Women like Farah Averill from askmen.com, who explains to us the Top 10 Appearance Turnoffs, and the Top 10 Resolutions That Will Improve Your Appearance. Women like menshealth.com’s Madeline Haller, who lists the 4 Sex Positions Every Man Should Try, or the celebrity women on esquire.com who give us 75 (seventy-five!) pieces of information we didn’t know about women. Or Keeley Hazell on fhm.com, who answers readers’ questions such as “What drink should I be buying for girls to make them horny?” and “My girlfriend has got tiny tits. Do you think she’d be offended if I offered to pay for a boob job?”
This is terrible. These columns are doing terrible things. Not to the men who read them, but to the women who write them, and the countless other women they represent.
Telling men how men should dress, what cologne they should wear, telling them not to talk about how much they earn or how many times they rimmed their ex-girlfriend when they’re on a first date – this doesn’t fix douchey guys. It doesn’t make them better. What this does is just makes it harder to tell the decent (confident, self-actualised, literate) guys from the crap (slobs, Ralph magazine readers, date-rapists) guys. If you convince everyone to stop wearing white running shoes with blue jeans, then you won’t be able to tell the – well actually you will, they’ll be the guys wearing flat-peaked caps with the stickers still on. But what if you write a column telling men not to do that either? It’s a slippery slope. Before, you could tell an arsehole from a mile away. Now it’ll be three dates and some regrettable sex before you realise that he’s actually a massive tool.
The problem is that changing the surface doesn’t actually make the man underneath any better. A self-absorbed moron who’s been convinced to buy jeans that fit and stop wearing ‘Same shirt, different day’ t-shirts isn’t suddenly going to be any smarter, wittier or more considerate.
And the few decent (yet unaccountably style-less) men whose chances are improved by your advice will be overshadowed by the un-self-aware morons who’ll have a veneer of class glossed over their shit. Chipboard with a layer of woodgrain plastic glued to it doesn’t suddenly turn into mahogany.
But so what? Decent women will still rate guys on their actual values and personality, they’ll see past fine wool cardigans and just the right length of stubble. And who cares if some shallow women wind up with some shallow, magazine-following men?
We should care. The human race should care. Because there’s far too many of us already. And every couple that gets together could produce more. Why give the genes for barbed-wire bicep tattoos and denim three-quarter pants a chance? Why give them a genetic hand-up? Even if you can train a guy out of the three-quarter pants, that predisposition for un-thinking, unaware decisions will stay. And it won’t be going into his fashion choices (because your column will make those for him), so all his energy will be directed into politics, or religion, or raising his douchey yet well-dressed children to be selfish fake-tanned monsters. No. Let these genes die out and watch our species get better. If all the men who wear Lynx over the age of 18 die lonely, childless deaths, then eventually we won’t need women to tell them not to wear Lynx over the age of 18 because everyone will have moved on to Nivea for Men or Old Spice, and probably given up on fossil fuels and war crimes as well.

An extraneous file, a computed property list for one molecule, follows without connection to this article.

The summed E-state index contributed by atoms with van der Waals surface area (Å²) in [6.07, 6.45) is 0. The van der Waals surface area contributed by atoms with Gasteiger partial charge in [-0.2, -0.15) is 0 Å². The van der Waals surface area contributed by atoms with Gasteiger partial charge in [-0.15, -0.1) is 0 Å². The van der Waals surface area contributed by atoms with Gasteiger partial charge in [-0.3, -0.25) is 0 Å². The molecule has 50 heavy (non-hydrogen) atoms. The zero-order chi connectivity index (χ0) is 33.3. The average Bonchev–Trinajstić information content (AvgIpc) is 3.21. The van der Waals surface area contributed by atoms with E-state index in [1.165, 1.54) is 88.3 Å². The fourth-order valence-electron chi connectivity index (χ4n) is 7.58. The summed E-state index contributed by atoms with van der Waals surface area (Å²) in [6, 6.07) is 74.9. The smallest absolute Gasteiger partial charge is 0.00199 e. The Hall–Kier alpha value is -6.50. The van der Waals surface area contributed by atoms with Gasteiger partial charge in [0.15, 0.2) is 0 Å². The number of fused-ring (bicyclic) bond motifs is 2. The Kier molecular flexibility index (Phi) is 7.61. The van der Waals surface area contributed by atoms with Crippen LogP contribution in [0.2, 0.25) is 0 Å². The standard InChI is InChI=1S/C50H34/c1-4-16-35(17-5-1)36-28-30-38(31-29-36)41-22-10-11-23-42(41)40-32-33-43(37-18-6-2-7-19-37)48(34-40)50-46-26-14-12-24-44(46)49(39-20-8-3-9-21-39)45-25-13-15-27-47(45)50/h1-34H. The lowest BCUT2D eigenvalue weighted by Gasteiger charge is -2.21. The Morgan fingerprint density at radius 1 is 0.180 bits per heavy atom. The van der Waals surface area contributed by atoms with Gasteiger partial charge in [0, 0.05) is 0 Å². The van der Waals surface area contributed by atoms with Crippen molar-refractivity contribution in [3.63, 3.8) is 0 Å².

I’m all for self-improvement, but forced evolutionary advancement just leads to men given power past their control. And as any cautionary science-fiction story tells us, this is only going to lead to trouble. Don’t tell men how to dress or how to go down on you because if they can’t figure it out for themselves they don’t deserve the attention.
Okay then, you say. You’re right, I shouldn’t be giving men grooming and dating tips, because this is ruining the world. But I still have to write my column for askfhmenzmenwebsitemen.men.com this week! What will I talk about?
Well I don’t know. Sorry. But maybe you could try something like this:
7 Surefire Rules for Being a Man We Can Respect
1. Don’t be a dick.
2. Listen more than you talk.
3. Don’t treat women like they’re objects.
4. Don’t treat objects like they’re more important than people.
5. Treat people like they matter, even people you don’t want to fuck.
6. Read a book sometime.
7. Oh, and if possible, try and be a bit more like Don Draper.